Jeff Mason is a White House Correspondent for Reuters and the 2016-2017 president of the White House Correspondents’ Association. He was the lead Reuters correspondent for President Barack Obama's 2012 campaign and interviewed the president at the White House in 2015. Jeff has been based in Washington since 2008, when he covered the historic race between Obama, Hillary Clinton and John McCain. Jeff started his career in Frankfurt, Germany, where he covered the airline industry before moving to Brussels, Belgium, where he covered the European Union. He is a Colorado native, proud graduate of Northwestern University and former Fulbright scholar.
Twitter handle: @jeffmason1
LONDON (Reuters Breakingviews) - Zoopla has enticed a new twist on a classic UK property punt. Silver Lake on Friday offered $3 billion for ZPG , owner of the property search firm. The U.S. buyout group’s bet mirrors that of the property speculators that use its target’s website. Leverage makes it look a better deal, but increases the risk if the market tanks.
LONDON (Reuters Breakingviews) - IAG has picked a good time to chase Norwegian’s jet stream. The owner of British Airways may bid for budget carrier Norwegian Air Shuttle. The target’s plan to disrupt transatlantic travel is taking off, but its finances are stretched, and rival bidders could struggle to get off the ground.
LONDON (Reuters Breakingviews) - Apollo’s Greyhound bet looks past UK politics. Transatlantic bus and rail company FirstGroup has rejected an approach from the U.S. buyout giant. The offer is bold given the backlash against Britain’s private rail operators. But the company’s American operations, which include the iconic long-distance buses, may hide some value.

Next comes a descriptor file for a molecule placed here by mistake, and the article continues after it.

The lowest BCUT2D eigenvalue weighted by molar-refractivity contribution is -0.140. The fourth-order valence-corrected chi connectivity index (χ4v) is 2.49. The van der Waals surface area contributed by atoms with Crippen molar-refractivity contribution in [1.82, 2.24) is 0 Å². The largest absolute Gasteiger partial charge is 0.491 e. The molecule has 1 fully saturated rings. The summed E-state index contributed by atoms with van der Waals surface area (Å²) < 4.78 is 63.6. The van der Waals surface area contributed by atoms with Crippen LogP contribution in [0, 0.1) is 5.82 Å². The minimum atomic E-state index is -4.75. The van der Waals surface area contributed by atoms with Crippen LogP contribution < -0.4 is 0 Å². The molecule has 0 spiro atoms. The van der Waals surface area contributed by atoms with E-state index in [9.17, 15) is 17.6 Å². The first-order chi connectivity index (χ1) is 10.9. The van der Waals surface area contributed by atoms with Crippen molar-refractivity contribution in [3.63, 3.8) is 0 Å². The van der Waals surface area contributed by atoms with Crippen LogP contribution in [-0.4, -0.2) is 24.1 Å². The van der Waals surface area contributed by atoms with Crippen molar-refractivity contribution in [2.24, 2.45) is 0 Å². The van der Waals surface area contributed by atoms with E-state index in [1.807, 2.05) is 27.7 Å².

LONDON (Reuters Breakingviews) - SoftBank’s silly Swiss Re bet may be getting smaller. The Japanese tech and telecom group is unlikely to buy more than a 10 percent stake, the Swiss reinsurer announced on Wednesday. That’s substantially less than previously suggested. Given the dubious benefits of any tie-up, though, it’s still a questionable use of SoftBank’s cash.
LONDON (Reuters Breakingviews) - Credit Suisse’s reputation is taking a knock from a shock surge in global stock market volatility. The value of an exchange-traded fund set up by the Swiss bank to benefit from calm markets has collapsed due to recent turbulence. While the financial damage to Credit Suisse is minimal, it’s an unwelcome reminder of past mistakes. The reputational fallout could be more severe.
LONDON (Reuters Breakingviews) - UK Prime Minister Theresa May vowed to punish groups that fail to protect retirement benefits, like collapsed outsourcer Carillion. New tools could include fining companies or curbing payouts. But the regulator can do more with the powers it already has to make companies fill gaps.
LONDON (Reuters Breakingviews) - The UK government is worried Interserve will follow Carillion into oblivion. A similar threat in the banking sector would surely prompt the state to deploy familiar tools to contain contagion. But the government’s dual role as client and bailout-wary market promoter complicates matters in the construction and support-services sectors.
LONDON (Reuters Breakingviews) - Carillion’s pension hole is a wake-up call for UK companies and their banks. The construction firm, which went into liquidation on Monday, last year estimated the shortfall in its retirement fund at 587 million pounds. That liability has now been transferred to Britain’s Pension Protection Fund (PPF), which reckons the deficit is nearer 900 million pounds. That’s bad news for Carillion’s creditors – and an omen for companies with similar obligations.
LONDON (Reuters Breakingviews) - The collapse of Carillion is a stress test for the UK authorities’ faith in outsourcing. The troubled construction firm has gone into liquidation after failing to secure fresh funding. The government was right not bail out one of its key suppliers. Nevertheless, a messy cleanup will raise multiple questions about the risks in handing state work to private contractors.
LONDON (Reuters Breakingviews) - Ryanair investors are expecting a higher-cost future – but it may become more expensive than they think. They have knocked over 2 billion euros off the budget airline’s market value since it caved in to pilots and recognised unions on Friday. That’s more than the extra staff outlays may be worth. If easyJet is a guide, though, the $18 billion Ryanair will have to go further.